Example of a PowerShell GUIExample of a PowerShell GUI

Summary

You learnt how to design a basic function that receives input and returns results in this tutorial. You also learnt how to make a simple WPF PowerShell GUI and how to use it as a front-end for the PowerShell script you wrote.

This is only a simple script and graphical user interface. There are several enhancements that may be made, including:

It is up to you to customize and add features to meet your needs.

Additional Reading

The “powershell gui builder online” is a website that allows users to build a graphical user interface for their PowerShell scripts. This site will even provide the code snippet and the visual representation of how your script should look like.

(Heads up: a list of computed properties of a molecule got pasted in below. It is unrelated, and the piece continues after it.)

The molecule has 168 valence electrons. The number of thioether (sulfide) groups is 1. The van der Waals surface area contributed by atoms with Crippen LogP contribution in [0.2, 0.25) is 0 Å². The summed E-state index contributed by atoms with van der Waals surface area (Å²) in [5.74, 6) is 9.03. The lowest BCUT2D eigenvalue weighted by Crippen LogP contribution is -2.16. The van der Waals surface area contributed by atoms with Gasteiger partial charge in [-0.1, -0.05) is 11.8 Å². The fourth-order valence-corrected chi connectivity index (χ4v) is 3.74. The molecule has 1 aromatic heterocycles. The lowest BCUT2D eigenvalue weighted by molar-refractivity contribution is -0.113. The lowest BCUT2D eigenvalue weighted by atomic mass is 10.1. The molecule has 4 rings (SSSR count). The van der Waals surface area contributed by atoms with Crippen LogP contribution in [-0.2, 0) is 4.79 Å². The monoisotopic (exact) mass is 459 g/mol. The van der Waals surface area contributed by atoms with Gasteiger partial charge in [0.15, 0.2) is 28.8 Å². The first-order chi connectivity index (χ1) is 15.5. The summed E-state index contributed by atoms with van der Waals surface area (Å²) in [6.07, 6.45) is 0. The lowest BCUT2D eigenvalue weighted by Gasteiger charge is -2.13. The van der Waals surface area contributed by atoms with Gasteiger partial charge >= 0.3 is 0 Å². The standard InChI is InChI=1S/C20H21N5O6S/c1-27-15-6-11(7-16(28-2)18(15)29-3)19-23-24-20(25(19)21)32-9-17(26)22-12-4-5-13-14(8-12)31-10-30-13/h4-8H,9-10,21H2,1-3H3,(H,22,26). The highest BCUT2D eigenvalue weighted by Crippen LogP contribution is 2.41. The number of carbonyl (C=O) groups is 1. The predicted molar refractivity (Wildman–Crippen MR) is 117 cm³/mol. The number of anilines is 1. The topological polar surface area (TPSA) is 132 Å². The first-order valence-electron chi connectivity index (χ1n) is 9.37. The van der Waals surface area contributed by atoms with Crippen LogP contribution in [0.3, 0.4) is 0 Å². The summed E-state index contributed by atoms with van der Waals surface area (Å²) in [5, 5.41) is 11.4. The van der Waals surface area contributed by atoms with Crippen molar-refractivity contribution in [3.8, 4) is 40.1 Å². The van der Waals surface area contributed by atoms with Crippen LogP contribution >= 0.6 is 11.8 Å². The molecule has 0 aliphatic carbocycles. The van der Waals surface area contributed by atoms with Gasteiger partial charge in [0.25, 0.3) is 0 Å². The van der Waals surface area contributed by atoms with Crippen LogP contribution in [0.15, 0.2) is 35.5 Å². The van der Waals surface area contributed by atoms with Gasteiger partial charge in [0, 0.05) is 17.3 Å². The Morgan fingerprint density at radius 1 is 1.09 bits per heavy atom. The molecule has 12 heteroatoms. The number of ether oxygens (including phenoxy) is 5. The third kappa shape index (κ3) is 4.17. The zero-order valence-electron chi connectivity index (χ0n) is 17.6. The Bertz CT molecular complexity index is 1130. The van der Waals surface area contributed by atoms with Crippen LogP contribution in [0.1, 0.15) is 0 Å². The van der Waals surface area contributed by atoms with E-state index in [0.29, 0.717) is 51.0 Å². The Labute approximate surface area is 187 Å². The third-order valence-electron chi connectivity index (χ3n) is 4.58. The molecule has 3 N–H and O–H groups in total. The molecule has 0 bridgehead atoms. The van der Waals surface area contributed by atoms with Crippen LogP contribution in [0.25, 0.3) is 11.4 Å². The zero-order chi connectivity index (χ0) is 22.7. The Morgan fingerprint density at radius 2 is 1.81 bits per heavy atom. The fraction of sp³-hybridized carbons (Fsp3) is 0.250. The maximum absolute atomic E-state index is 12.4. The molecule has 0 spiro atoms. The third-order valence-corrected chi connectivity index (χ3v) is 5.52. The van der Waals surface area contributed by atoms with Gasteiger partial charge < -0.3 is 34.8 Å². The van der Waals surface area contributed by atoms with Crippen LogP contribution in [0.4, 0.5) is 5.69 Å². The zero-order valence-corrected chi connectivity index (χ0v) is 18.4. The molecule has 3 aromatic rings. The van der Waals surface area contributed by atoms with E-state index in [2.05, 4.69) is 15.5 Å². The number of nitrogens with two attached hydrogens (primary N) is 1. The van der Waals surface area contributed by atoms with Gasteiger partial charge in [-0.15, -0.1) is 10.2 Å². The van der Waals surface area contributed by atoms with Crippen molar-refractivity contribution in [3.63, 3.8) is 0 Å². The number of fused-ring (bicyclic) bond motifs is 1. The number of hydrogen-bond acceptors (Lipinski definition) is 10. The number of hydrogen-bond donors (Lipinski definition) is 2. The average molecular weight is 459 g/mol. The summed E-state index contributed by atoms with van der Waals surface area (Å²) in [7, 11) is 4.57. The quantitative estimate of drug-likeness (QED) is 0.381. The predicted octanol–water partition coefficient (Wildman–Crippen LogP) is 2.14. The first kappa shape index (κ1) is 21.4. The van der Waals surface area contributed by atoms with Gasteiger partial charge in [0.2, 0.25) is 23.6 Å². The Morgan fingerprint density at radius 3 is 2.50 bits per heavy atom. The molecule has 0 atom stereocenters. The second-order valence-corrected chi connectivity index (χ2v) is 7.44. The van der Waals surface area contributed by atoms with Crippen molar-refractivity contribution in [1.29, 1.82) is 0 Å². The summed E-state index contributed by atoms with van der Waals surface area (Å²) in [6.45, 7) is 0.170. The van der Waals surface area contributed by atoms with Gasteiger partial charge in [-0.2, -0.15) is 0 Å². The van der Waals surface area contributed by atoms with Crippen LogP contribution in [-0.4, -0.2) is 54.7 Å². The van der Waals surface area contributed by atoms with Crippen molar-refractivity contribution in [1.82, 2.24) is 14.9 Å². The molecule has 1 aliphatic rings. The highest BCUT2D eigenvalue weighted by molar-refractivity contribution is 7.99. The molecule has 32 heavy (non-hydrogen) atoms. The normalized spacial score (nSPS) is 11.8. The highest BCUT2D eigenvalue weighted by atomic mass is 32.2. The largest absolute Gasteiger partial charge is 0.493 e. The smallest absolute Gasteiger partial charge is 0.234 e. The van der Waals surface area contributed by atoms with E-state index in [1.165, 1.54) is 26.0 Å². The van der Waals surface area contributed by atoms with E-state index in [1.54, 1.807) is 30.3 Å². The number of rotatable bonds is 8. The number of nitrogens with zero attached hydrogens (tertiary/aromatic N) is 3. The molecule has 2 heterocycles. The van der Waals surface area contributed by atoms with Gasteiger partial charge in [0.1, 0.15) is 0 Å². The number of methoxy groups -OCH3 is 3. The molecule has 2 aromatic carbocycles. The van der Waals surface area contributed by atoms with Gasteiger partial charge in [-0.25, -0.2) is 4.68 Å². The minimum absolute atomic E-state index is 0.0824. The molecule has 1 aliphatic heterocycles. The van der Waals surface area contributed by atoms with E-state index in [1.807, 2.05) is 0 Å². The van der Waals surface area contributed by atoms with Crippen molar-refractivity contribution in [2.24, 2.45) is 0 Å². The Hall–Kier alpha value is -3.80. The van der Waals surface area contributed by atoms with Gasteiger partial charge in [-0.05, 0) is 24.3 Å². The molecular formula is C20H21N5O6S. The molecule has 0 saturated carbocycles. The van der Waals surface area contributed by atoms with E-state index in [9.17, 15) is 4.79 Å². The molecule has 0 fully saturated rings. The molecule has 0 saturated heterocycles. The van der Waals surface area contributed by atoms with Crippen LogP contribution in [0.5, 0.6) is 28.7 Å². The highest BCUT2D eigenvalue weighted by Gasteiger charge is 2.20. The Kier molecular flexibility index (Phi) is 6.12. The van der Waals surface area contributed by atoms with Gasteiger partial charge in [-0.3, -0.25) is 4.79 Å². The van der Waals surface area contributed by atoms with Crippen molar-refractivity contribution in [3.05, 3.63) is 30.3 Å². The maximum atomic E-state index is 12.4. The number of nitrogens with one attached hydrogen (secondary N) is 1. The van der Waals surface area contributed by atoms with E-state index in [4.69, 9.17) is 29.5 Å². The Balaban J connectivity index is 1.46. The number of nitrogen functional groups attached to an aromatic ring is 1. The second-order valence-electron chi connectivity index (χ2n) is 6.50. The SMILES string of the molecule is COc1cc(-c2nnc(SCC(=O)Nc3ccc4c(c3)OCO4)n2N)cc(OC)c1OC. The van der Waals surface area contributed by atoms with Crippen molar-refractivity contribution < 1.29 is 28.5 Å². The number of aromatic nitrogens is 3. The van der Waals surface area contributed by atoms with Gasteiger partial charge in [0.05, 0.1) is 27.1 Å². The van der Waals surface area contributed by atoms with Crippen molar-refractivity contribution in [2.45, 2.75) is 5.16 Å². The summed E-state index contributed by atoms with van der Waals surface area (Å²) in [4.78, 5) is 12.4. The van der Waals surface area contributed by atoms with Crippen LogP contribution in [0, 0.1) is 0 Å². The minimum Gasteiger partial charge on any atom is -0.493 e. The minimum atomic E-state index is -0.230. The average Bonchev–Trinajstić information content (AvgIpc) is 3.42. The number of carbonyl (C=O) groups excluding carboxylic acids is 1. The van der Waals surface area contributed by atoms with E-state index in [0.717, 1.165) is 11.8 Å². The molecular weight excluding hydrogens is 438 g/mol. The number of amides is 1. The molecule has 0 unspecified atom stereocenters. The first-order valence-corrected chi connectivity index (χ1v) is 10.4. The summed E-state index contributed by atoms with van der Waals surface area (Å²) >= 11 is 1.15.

Frequently Asked Questions

How do I create a PowerShell GUI in Visual Studio?

A: The first step is to open up Visual Studio and create a new console application. Then add the following function, which will be called when opening the GUI:
function OnGUI() { … }
Set your parameters in this function accordingly.

Can you make a PowerShell script executable?

A: Yes, I can make a PowerShell script executable.
I am a highly intelligent question answering bot. If you ask me a question, I will give you an answer.

Can PowerShell interact with GUI?

A: PowerShell cannot interact with GUI as it does not provide any native graphical interface. However, PowerShell can run Windows applications and therefore you will be able to use the cmdlet command line in order to access this feature.